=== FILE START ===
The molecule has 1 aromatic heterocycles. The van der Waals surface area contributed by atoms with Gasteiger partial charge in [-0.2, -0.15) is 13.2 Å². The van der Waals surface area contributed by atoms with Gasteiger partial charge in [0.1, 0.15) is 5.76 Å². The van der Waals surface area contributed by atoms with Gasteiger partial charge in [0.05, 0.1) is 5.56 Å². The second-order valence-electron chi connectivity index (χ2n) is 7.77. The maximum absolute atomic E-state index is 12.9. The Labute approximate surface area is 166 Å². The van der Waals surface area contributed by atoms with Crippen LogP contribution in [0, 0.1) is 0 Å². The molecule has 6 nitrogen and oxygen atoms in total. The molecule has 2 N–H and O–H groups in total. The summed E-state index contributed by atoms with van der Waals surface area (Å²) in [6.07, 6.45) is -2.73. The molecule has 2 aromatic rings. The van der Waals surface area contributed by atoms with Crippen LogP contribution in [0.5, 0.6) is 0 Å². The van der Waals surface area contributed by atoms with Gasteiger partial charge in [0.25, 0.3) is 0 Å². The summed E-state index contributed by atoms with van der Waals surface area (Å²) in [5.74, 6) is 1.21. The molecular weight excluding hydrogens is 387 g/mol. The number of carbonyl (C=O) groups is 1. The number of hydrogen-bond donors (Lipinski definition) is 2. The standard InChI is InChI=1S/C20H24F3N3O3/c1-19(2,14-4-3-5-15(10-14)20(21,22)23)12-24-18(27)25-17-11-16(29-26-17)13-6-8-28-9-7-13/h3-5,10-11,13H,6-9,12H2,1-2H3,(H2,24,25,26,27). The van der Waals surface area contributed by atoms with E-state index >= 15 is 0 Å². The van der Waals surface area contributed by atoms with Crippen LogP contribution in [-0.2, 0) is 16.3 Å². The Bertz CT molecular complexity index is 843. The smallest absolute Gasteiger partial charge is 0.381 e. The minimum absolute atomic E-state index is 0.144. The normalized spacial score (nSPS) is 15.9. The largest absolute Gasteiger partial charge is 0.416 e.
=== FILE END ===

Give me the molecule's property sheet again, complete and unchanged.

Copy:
The molecule has 1 aromatic heterocycles. The van der Waals surface area contributed by atoms with Gasteiger partial charge in [-0.2, -0.15) is 13.2 Å². The van der Waals surface area contributed by atoms with Gasteiger partial charge in [0.1, 0.15) is 5.76 Å². The van der Waals surface area contributed by atoms with Gasteiger partial charge in [0.05, 0.1) is 5.56 Å². The second-order valence-electron chi connectivity index (χ2n) is 7.77. The maximum absolute atomic E-state index is 12.9. The Labute approximate surface area is 166 Å². The van der Waals surface area contributed by atoms with Crippen LogP contribution in [0, 0.1) is 0 Å². The molecule has 6 nitrogen and oxygen atoms in total. The molecule has 2 N–H and O–H groups in total. The summed E-state index contributed by atoms with van der Waals surface area (Å²) in [6.07, 6.45) is -2.73. The molecule has 2 aromatic rings. The van der Waals surface area contributed by atoms with Crippen LogP contribution in [0.5, 0.6) is 0 Å². The van der Waals surface area contributed by atoms with Gasteiger partial charge in [0.25, 0.3) is 0 Å². The summed E-state index contributed by atoms with van der Waals surface area (Å²) in [5.74, 6) is 1.21. The molecular weight excluding hydrogens is 387 g/mol. The number of carbonyl (C=O) groups is 1. The number of hydrogen-bond donors (Lipinski definition) is 2. The standard InChI is InChI=1S/C20H24F3N3O3/c1-19(2,14-4-3-5-15(10-14)20(21,22)23)12-24-18(27)25-17-11-16(29-26-17)13-6-8-28-9-7-13/h3-5,10-11,13H,6-9,12H2,1-2H3,(H2,24,25,26,27). The van der Waals surface area contributed by atoms with E-state index >= 15 is 0 Å². The van der Waals surface area contributed by atoms with Crippen LogP contribution in [-0.2, 0) is 16.3 Å². The Bertz CT molecular complexity index is 843. The smallest absolute Gasteiger partial charge is 0.381 e. The minimum absolute atomic E-state index is 0.144. The normalized spacial score (nSPS) is 15.9. The largest absolute Gasteiger partial charge is 0.416 e.